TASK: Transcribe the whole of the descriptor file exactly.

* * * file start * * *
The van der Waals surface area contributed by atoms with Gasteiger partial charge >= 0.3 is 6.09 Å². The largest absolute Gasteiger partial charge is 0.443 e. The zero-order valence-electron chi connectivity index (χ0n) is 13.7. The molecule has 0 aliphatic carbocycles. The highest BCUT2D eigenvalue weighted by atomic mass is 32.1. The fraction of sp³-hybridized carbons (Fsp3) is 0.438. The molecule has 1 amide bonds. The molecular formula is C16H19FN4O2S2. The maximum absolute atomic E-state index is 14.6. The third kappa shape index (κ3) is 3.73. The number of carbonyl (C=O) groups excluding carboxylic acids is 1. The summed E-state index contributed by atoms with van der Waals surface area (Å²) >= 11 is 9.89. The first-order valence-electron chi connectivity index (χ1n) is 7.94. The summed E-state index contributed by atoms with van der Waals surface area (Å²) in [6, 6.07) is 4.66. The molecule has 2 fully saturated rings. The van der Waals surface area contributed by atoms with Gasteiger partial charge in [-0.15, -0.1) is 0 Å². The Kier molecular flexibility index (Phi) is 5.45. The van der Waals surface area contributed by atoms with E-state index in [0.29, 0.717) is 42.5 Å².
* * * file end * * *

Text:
The van der Waals surface area contributed by atoms with Gasteiger partial charge >= 0.3 is 6.09 Å². The largest absolute Gasteiger partial charge is 0.443 e. The zero-order valence-electron chi connectivity index (χ0n) is 13.7. The molecule has 0 aliphatic carbocycles. The highest BCUT2D eigenvalue weighted by atomic mass is 32.1. The fraction of sp³-hybridized carbons (Fsp3) is 0.438. The molecule has 1 amide bonds. The molecular formula is C16H19FN4O2S2. The maximum absolute atomic E-state index is 14.6. The third kappa shape index (κ3) is 3.73. The number of carbonyl (C=O) groups excluding carboxylic acids is 1. The summed E-state index contributed by atoms with van der Waals surface area (Å²) >= 11 is 9.89. The first-order valence-electron chi connectivity index (χ1n) is 7.94. The summed E-state index contributed by atoms with van der Waals surface area (Å²) in [6, 6.07) is 4.66. The molecule has 2 fully saturated rings. The van der Waals surface area contributed by atoms with Gasteiger partial charge in [-0.15, -0.1) is 0 Å². The Kier molecular flexibility index (Phi) is 5.45. The van der Waals surface area contributed by atoms with E-state index in [0.29, 0.717) is 42.5 Å².